Morocco: The Long View

Morocco’s growth will continue to slow in 2019 but its strengths point to an acceleration down the road.

When Fitch Ratings reaffirmed its BBB- rating for Morocco in April, the ruling confirmed a diagnosis of “generally healthy,” albeit with lingering weaknesses. Fitch reinforced its analysis in January, predicting a shrinking fiscal deficit, and again in late April, predicting falling inflation.


Location: North Africa

Neighbors: Algeria, Western Sahara, Spain

Capital city: Rabat

Population (2018): 36,191,805

Official language: Arabic

GDP per capita (2018): US$3,292.40

GDP growth (2017): 3.1%

Inflation (2017): 1.3%

Currency: Moroccan dirham

Investment promotion agency: Moroccan Investment Development Agency

Investment incentives available? Subsidies, tax breaks, some exemptions from customs duties

Ease of Doing Business rank (2018): 60

Corruption Perceptions Index rank (2018): 73

Political risks: Dispute with Algeria over Western Sahara

Security risks: Some threat of terrorism; some political unrest


Government is working to promote economic diversification

Strong commitment to expanding agricultural and mining sectors and fighting organized crime

Restoration of historic sites likely to attract increased tourism


Theft of intellectual property

High unemployment and low salaries in the public sector believed partially responsible for bribery

High unemployment has led to large-scale migration, although that has produced inflows from remittances, estimated at $7.4 billion in 2018 by the World Bank

Sources: Daily Sabah Business, Fitch Ratings, Fund for Peace Fragile States Index Annual Report 2019, International Monetary Fund, Moody’s Investors Service, Morocco World News

For more information, check out Global Finance‘s Morocco Economic Report data page.

The Moroccan economy rests on four pillars, with a fifth one gradually taking shape, explains Lebanese-born Atif Kubursi, professor emeritus of Economics at McMaster University and former acting executive secretary of the United Nations Economic and Social Commission. Taken together, the five pillars lay a promising foundation for diversified growth.

First, Morocco has about 75% of the world’s reserves of phosphate—a major and critical ingredient in fertilizers, Kubursi notes.

Second, the tourism industry “has been doing very well,” he adds, with easy and quick travel from Spain, Portugal, France and the Gulf countries helping attract visitors from Europe and the Middle East, in addition to tourists from elsewhere. With well-developed infrastructure, including 130,000 hotel beds, exotic Morocco attracts more than 10 million tourists each year, injecting about $10 billion into the economy. “It has contributed in a very substantial way to the economy,” Kubursi says.

The third pillar is the agricultural sector, which has provided an estimated 250,000 new jobs during the past 10 years and is targeted for further growth by the World Bank and Morocco government.

The fourth pillar is energy. Morocco supplies energy generated from solar sources to Europe via undersea cables, and has ambitious plans to increase these exports.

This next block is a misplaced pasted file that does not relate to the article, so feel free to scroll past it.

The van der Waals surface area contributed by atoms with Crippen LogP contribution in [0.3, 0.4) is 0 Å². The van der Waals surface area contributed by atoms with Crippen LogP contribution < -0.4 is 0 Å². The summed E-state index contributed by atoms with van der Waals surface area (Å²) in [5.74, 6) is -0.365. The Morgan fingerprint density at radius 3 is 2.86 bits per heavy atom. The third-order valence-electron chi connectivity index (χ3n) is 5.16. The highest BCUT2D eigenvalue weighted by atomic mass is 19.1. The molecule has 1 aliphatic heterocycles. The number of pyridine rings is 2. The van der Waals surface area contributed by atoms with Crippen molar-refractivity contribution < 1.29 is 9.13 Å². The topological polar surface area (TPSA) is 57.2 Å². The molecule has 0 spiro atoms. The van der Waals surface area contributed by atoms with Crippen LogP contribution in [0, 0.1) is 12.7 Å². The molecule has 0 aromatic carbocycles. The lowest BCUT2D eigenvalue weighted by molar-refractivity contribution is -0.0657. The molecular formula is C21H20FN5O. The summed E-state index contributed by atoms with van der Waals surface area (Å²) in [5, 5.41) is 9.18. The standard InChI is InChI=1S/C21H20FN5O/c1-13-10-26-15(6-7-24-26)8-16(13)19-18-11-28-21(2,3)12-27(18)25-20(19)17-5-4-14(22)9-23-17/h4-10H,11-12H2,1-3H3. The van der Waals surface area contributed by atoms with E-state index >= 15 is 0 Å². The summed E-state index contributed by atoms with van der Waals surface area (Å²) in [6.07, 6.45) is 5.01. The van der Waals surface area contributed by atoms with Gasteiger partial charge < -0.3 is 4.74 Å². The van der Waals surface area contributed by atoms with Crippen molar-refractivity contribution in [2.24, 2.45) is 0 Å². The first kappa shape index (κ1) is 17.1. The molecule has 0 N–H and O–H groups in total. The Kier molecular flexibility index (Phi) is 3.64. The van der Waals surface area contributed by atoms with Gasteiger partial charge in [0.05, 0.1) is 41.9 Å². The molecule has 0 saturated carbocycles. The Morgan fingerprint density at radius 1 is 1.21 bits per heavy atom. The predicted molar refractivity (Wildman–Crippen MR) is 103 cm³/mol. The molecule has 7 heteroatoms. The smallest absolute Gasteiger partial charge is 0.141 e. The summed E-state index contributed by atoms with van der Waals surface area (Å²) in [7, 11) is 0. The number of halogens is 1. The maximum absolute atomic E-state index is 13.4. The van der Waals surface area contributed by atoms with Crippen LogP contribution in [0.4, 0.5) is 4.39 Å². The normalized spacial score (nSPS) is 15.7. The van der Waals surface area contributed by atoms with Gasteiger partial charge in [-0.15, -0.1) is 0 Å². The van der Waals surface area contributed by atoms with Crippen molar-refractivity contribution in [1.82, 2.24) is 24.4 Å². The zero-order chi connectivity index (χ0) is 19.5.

Finally, the manufacturing sector, while not yet a serious contributor to Morocco’s gross domestic product, is targeted for growth, driven primarily by clothing, food processing and fertilizers.

However, Morocco’s macroeconomics do raise some red flags. The Fitch report pointed to weak development, high levels of public debt and large budget and current account deficits.

Notwithstanding the government’s well-known commitment to reforms, the uneven distribution of economic benefits is “one of the biggest challenges in Morocco,” according to Intissar Fakir, a fellow at the Carnegie Endowment for International Peace in Washington. She points to problems such as salary scales that vary widely between regions. “A lot of the problems are indications of basically governance [issues].”

While Morocco is currently stable, it was ranked the 78th most-fragile country of 178 countries in the Fragile States Index published by the Fund for Peace, which considers cohesion, political, social and other factors in its ranking. The report, previously called the Failed State Index, places Morocco in the “elevated warning” category.

Moreover, Morocco’s exports could suffer due to Brexit. The United Nations Conference on Trade and Development estimates that Morocco could lose over $97 million in exports if the UK leaves the European Union without a clear deal.

Some problems have economic, political and social implications all at the same time. Morocco annexed two-thirds of the territory now known as the Western Sahara in 1976 and the remainder in 1979. Backed by Algeria, the Polisario Front has campaigned against Morocco’s authority in the territory. Meanwhile, the government has spent heavily there to increase the loyalty of the population. That has meant payments and subsidies not available to other Moroccan citizens and that, in turn, leads to inequity within the population, Fakir says.